The London Film Festival has drawn to a close with the European premiere of Joel Coen’s The Tragedy of Macbeth, following the latest awards ceremony, which was held online.
The Iranian film, Hit the Road, was chosen as the Best Film in the Official Competition at the festival. It’s described, by the BFI, as a quirky and chaotic road movie from Panah Panahi – the son of the dissident Iranian film-maker Jafar Panahi – saying “This journey along the dusty road of life is a treasure that might just break your heart.”
The president of the Official Competition jury, Malgorzata Szumowska, said they had been looking for ways to connect to life. “Our choice is for a film that made us laugh and cry and feel alive.”
Hit the Road is Panahi’s debut film, but the Sutherland Award for the best First Feature went to Belgium’s Laura Wandel for Playground, which explores what the BFI described as the “harsh world of playground politics,” seen through the eyes of a seven year old girl. The president of the First Feature Competition jury, Isabel Sandoval, said the film left them wanting to see more from a bold, audacious filmmaker. “It’s an intimate film that everyone can identify with and connect with, and yet has a striking and singular voice, with a courageous commitment to its vision.”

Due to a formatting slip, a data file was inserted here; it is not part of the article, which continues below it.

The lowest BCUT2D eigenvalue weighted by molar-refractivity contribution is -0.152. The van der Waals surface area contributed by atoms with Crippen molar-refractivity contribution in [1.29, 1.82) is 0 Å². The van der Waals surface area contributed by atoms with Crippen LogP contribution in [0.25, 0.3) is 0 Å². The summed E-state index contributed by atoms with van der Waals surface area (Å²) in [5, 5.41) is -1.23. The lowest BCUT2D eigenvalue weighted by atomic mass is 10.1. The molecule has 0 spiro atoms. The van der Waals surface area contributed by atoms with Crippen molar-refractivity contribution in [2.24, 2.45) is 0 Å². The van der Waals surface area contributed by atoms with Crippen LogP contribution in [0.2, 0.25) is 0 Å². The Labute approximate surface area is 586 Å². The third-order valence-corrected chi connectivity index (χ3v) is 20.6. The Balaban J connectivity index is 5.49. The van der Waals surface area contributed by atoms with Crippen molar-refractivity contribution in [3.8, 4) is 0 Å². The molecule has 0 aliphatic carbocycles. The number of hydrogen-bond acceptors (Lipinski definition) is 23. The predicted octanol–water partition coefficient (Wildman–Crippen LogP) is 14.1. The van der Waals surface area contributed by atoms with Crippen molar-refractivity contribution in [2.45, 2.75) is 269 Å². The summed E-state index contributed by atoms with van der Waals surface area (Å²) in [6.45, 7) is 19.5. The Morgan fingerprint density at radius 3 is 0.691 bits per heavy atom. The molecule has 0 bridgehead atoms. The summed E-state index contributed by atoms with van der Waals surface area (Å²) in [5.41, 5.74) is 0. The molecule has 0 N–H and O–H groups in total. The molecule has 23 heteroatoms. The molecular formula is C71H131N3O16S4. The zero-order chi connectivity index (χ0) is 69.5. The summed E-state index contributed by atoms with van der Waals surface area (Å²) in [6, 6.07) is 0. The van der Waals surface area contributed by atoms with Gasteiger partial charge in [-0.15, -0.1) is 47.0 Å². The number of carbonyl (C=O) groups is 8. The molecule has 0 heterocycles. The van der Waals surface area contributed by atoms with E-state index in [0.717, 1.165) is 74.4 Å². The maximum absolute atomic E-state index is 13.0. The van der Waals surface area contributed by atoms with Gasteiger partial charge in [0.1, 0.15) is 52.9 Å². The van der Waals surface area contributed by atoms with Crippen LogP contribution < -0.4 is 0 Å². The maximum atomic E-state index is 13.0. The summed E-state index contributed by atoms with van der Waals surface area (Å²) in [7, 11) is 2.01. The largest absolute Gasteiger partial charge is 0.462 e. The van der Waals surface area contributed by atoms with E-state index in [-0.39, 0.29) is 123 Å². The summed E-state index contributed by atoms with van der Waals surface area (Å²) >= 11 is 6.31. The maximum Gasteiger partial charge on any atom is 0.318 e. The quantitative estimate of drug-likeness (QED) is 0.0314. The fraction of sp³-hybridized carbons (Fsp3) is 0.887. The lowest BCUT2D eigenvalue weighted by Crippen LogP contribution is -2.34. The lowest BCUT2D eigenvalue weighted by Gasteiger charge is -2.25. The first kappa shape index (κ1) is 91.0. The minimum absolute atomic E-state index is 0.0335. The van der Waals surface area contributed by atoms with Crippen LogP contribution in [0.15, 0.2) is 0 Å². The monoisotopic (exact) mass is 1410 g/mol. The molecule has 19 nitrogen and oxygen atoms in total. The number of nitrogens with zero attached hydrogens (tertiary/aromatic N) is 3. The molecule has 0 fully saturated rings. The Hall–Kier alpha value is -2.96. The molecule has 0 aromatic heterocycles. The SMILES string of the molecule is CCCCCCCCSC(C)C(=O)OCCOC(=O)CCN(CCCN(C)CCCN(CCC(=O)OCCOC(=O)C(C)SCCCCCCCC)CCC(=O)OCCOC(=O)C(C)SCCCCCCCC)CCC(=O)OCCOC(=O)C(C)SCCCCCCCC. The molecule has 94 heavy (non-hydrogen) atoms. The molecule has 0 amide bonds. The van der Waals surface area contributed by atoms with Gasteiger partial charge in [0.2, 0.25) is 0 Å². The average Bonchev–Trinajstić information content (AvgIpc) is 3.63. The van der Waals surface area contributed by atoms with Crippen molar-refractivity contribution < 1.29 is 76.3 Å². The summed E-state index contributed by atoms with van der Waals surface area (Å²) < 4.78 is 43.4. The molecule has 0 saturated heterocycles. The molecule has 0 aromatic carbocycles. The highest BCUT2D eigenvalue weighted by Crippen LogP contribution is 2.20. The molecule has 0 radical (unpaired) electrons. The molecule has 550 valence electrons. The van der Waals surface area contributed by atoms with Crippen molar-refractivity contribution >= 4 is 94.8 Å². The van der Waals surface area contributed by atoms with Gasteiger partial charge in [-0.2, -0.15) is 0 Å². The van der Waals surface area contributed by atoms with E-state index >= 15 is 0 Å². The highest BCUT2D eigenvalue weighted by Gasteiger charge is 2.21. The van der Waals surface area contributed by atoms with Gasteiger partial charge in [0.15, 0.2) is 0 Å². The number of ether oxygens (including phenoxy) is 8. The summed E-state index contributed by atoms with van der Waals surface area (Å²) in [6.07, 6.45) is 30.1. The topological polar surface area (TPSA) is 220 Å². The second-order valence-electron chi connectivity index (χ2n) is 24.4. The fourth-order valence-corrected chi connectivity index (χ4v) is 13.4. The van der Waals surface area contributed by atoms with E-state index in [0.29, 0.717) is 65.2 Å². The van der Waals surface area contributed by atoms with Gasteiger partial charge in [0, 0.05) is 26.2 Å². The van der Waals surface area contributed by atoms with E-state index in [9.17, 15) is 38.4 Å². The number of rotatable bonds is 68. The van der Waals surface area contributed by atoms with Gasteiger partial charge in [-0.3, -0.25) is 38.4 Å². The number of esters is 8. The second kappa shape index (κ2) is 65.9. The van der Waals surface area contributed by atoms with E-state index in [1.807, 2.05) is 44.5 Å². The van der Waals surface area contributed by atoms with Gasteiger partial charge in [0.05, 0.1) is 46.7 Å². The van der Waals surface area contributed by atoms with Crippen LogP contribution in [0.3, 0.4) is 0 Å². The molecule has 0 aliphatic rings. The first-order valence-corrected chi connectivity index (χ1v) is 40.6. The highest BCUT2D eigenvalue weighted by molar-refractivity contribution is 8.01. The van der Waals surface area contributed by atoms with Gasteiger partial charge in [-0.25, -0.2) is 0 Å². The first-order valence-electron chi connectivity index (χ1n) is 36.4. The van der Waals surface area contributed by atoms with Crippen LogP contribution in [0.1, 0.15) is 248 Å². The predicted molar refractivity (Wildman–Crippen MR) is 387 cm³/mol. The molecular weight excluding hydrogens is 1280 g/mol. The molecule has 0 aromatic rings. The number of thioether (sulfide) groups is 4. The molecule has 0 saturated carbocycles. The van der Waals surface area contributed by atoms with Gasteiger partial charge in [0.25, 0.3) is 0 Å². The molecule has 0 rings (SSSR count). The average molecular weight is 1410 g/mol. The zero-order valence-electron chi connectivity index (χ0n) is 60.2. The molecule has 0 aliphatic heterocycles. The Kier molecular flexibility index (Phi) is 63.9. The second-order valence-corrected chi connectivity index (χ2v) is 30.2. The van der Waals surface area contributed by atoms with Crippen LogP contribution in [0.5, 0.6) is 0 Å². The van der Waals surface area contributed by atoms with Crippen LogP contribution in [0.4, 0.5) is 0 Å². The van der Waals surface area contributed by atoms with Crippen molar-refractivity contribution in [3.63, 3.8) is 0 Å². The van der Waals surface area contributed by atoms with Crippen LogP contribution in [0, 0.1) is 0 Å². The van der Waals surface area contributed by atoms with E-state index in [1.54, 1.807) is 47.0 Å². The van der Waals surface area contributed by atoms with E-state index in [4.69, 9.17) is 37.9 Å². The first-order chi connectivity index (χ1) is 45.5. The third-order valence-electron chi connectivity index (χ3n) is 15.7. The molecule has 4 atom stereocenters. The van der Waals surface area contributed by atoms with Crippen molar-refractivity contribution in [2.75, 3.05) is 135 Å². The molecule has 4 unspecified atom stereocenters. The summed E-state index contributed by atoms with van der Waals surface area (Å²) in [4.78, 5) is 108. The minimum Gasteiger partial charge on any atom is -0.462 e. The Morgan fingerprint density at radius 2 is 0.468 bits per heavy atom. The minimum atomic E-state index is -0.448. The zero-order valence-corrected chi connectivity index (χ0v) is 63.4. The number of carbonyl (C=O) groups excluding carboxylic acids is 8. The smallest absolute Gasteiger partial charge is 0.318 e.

With her study of the explorer and environmentalist, Jacques Cousteau, Liz Garbus won the Grierson Award for Best Documentary for Becoming Cousteau. Kim Loginotto, who chaired the Grierson jury, said, “The film was a fascinating look at the life of Jacques Cousteau, but more importantly it highlights the most pressing issue of our time, Climate Change and urges us all to take action now.”
Duncan Speakman’s Only Expansion won the Immersive Art and XR Award, Diana Cam Van Nguyen won the Short Film Competition with Love, Dad and Mounia Akl’s debut feature Costa Brava, Lebanon took away the Audience Award – won last year by Thomas Vinterberg’s Another Round, which went on to win the Foreign Film Oscar.
The London Film Festival is also used as a platform to hand out the IWC Schaffhausen Filmmaker Bursary Award, worth £50,000, which went this year to Harry Wootliff, the writer and director of True Things.